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we are currently trying to tweak performance by using multithreading in our java app. We have a long running serial task which we would like to split to multi CPU cores.

Basically we have list with let's say 100.000 items / things to do.

My question now is is it better to do:

Option 1 (Pseudocode):

for(i = 0; i < 100000; i++){
  threadpool.submit(new MyCallable("1 thing to do"))

This would add 100000 runnables/callables to the queue of the threadpool (current LinkedBlockingQueue)

or is it better to do: Option 2 (Pseudocode)

for(i = 0; i < 4; i++){
  threadpool.submit(new MyCallable("25000 things to do"))

We have tried already option 1, and we didn't notice any performance improvement, although we can clearly see that multiple threads are working like crazy and also 4 CPU cores used. But my feeling is that there is some overhead in option 1 because of the many tasks. We haven't tried option 2 yet, but my feeling is, that it could speed up things as there is less overhead. We are basically splitting the list into 4 larger chunks instead 100000 single items.

Any thoughts on this?


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There isn't going to be one universal answer to this; it depends on the nature of the "things to do." You'll have to experiment. –  Louis Wasserman May 30 '12 at 7:09
Thanks for the helpful answers. I know there is no universal answer but I wanted to understand each approach. Our use-case is more computational intensive rather than I/O bound. We are going to implement option 2 now and compare the results. –  Christoph May 30 '12 at 11:44

5 Answers 5

up vote 3 down vote accepted

What matters is that you minimize the amount of context switching, and maximize the amount of work per task that it spends computing. As a practical matter, if your tasks are computing, exceeding the number of physical CPUs isn't going to help. If your tasks actually do a lot of I/O and I/O waits, you want to have many of them so there is always a bunch of "ready" tasks available when one blocks.

If you really have 25000 things to do, and the things are computation, I'd probably set up 32 threads (more CPUs than you have, but not a lot of extra overhead) and parcel out 10-50 units of work to each one if those units are relatively small.

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Your analysis is correct: there will be less cost (memory, context switching, and general instruction count) in batching the items - at least, generally speaking.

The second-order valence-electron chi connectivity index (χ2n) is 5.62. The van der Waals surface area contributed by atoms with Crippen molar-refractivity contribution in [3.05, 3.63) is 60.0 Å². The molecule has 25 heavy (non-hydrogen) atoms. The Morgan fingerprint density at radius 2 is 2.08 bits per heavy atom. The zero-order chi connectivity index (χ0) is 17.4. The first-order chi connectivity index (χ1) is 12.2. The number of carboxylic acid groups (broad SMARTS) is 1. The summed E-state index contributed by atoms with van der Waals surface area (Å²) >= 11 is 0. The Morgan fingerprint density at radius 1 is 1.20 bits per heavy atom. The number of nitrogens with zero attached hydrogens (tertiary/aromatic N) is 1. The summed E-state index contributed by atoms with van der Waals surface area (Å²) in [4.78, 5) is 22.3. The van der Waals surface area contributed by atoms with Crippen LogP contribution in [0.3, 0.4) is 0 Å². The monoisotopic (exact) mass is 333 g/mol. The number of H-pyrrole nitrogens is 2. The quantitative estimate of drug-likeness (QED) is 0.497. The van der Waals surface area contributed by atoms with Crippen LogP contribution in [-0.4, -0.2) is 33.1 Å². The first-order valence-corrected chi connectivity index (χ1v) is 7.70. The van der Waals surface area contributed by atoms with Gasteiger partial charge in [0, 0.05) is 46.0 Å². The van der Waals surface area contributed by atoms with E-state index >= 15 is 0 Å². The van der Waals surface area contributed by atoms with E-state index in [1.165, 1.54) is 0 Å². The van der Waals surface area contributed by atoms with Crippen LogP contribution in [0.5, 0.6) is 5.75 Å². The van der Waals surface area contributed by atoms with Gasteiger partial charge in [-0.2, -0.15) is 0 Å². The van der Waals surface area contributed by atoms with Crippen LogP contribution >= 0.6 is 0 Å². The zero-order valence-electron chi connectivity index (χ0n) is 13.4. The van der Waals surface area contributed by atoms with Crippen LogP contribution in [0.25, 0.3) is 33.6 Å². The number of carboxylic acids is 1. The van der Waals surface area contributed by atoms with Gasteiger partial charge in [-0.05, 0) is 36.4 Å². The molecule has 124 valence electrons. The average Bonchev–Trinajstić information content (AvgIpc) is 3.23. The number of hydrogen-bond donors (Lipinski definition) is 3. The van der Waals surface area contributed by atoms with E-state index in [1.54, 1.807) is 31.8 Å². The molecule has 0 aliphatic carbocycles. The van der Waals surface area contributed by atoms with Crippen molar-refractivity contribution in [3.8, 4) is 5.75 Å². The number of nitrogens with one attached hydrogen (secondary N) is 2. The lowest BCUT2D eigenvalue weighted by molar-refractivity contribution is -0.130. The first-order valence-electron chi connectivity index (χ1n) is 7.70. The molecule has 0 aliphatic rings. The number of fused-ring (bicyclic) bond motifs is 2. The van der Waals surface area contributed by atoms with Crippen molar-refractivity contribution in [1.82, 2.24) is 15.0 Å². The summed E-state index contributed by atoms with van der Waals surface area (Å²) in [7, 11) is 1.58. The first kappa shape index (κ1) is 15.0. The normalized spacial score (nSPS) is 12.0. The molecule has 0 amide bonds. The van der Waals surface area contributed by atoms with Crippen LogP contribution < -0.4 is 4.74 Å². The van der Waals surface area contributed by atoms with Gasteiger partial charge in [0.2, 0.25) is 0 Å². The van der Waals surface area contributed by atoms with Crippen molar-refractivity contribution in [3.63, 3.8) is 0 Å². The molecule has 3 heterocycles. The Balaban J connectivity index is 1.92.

This becomes less and less relevant as the individual tasks get larger, though - if you already spend 99 percent of your time doing work, rather than threadpool overhead or object creation, you can only optimise the 1 percent left this way.

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Well, it depends on your use-case.

Performance wise, I think having larger chunks of work is better than smaller many threads. Context switching would be lesser, and thus, you would be able to save your CPU cycles and RAM.

When the number of tasks are smaller, this might not matter much, but yeah, if you have 10000 threads, it does matter.

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You have N cores in your machine. You want to make use of all your cores but with a minimum of overhead. Thus the minimum number of tasks is likely to N if the tasks are equal in size. If they are not equal having M*N tasks can be better as it can mean all cores are equally busy even though some tasks are relatively short. e.g. one core does one long task while another does three short ones. I use an M of 2-4 for most of my use cases.

If you can, you can sort the longer running tasks to be started first to get the best balance. i.e. sort the tasks from longest to shortest before adding them.

e.g. if you have 8 cores, you may find that 8 tasks is optimal for CPU bound processing. For IO bound processing or tasks which takes differeing amound of time 2*8 to 4*8 tasks may be optimal.

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The problem with 4 batches can be that if one of them finishes in 10 minutes, and three of them are for 20 minutes, than 1 core will not be used for 10 minutes while 3 other threads will process items at 3 cores. But you are right about overhead. But the only way to verify is to check it, because a lot of things depends on your data.

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